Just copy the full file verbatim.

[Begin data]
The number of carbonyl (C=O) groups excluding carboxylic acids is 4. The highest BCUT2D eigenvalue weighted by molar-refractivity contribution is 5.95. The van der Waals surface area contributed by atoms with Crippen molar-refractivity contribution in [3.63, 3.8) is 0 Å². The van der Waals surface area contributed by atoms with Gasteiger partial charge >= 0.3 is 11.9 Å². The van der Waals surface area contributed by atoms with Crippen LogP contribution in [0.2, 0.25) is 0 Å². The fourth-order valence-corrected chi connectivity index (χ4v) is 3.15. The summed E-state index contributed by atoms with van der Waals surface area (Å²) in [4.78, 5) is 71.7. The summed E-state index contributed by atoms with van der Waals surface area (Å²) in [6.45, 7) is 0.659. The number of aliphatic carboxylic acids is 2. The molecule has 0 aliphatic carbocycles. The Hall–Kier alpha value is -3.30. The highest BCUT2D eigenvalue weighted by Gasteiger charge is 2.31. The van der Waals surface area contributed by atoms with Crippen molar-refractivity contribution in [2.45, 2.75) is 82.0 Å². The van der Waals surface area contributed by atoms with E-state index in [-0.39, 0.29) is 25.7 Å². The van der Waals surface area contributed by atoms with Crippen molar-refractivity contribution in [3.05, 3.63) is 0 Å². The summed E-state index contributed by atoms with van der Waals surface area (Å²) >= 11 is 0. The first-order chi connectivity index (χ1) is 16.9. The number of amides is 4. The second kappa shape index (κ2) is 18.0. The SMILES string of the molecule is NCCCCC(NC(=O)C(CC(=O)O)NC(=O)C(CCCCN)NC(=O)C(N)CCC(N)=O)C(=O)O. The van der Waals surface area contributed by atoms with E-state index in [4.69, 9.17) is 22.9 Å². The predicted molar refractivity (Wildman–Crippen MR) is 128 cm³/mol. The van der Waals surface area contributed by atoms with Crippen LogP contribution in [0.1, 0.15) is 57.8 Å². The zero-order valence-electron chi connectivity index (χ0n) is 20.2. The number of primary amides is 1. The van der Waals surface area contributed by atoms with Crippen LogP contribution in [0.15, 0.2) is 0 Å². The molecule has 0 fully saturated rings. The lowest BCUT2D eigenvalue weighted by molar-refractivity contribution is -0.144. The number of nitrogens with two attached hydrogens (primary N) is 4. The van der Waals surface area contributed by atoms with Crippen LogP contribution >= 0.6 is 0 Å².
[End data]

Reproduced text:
The number of carbonyl (C=O) groups excluding carboxylic acids is 4. The highest BCUT2D eigenvalue weighted by molar-refractivity contribution is 5.95. The van der Waals surface area contributed by atoms with Crippen molar-refractivity contribution in [3.63, 3.8) is 0 Å². The van der Waals surface area contributed by atoms with Gasteiger partial charge >= 0.3 is 11.9 Å². The van der Waals surface area contributed by atoms with Crippen LogP contribution in [0.2, 0.25) is 0 Å². The fourth-order valence-corrected chi connectivity index (χ4v) is 3.15. The summed E-state index contributed by atoms with van der Waals surface area (Å²) in [4.78, 5) is 71.7. The summed E-state index contributed by atoms with van der Waals surface area (Å²) in [6.45, 7) is 0.659. The number of aliphatic carboxylic acids is 2. The molecule has 0 aliphatic carbocycles. The Hall–Kier alpha value is -3.30. The highest BCUT2D eigenvalue weighted by Gasteiger charge is 2.31. The van der Waals surface area contributed by atoms with Crippen molar-refractivity contribution in [2.45, 2.75) is 82.0 Å². The van der Waals surface area contributed by atoms with E-state index in [-0.39, 0.29) is 25.7 Å². The van der Waals surface area contributed by atoms with Crippen molar-refractivity contribution in [3.05, 3.63) is 0 Å². The summed E-state index contributed by atoms with van der Waals surface area (Å²) >= 11 is 0. The first-order chi connectivity index (χ1) is 16.9. The number of amides is 4. The second kappa shape index (κ2) is 18.0. The SMILES string of the molecule is NCCCCC(NC(=O)C(CC(=O)O)NC(=O)C(CCCCN)NC(=O)C(N)CCC(N)=O)C(=O)O. The van der Waals surface area contributed by atoms with E-state index in [4.69, 9.17) is 22.9 Å². The predicted molar refractivity (Wildman–Crippen MR) is 128 cm³/mol. The van der Waals surface area contributed by atoms with Crippen LogP contribution in [0.1, 0.15) is 57.8 Å². The zero-order valence-electron chi connectivity index (χ0n) is 20.2. The number of primary amides is 1. The van der Waals surface area contributed by atoms with Crippen LogP contribution in [0.15, 0.2) is 0 Å². The molecule has 0 fully saturated rings. The lowest BCUT2D eigenvalue weighted by molar-refractivity contribution is -0.144. The number of nitrogens with two attached hydrogens (primary N) is 4. The van der Waals surface area contributed by atoms with Crippen LogP contribution >= 0.6 is 0 Å².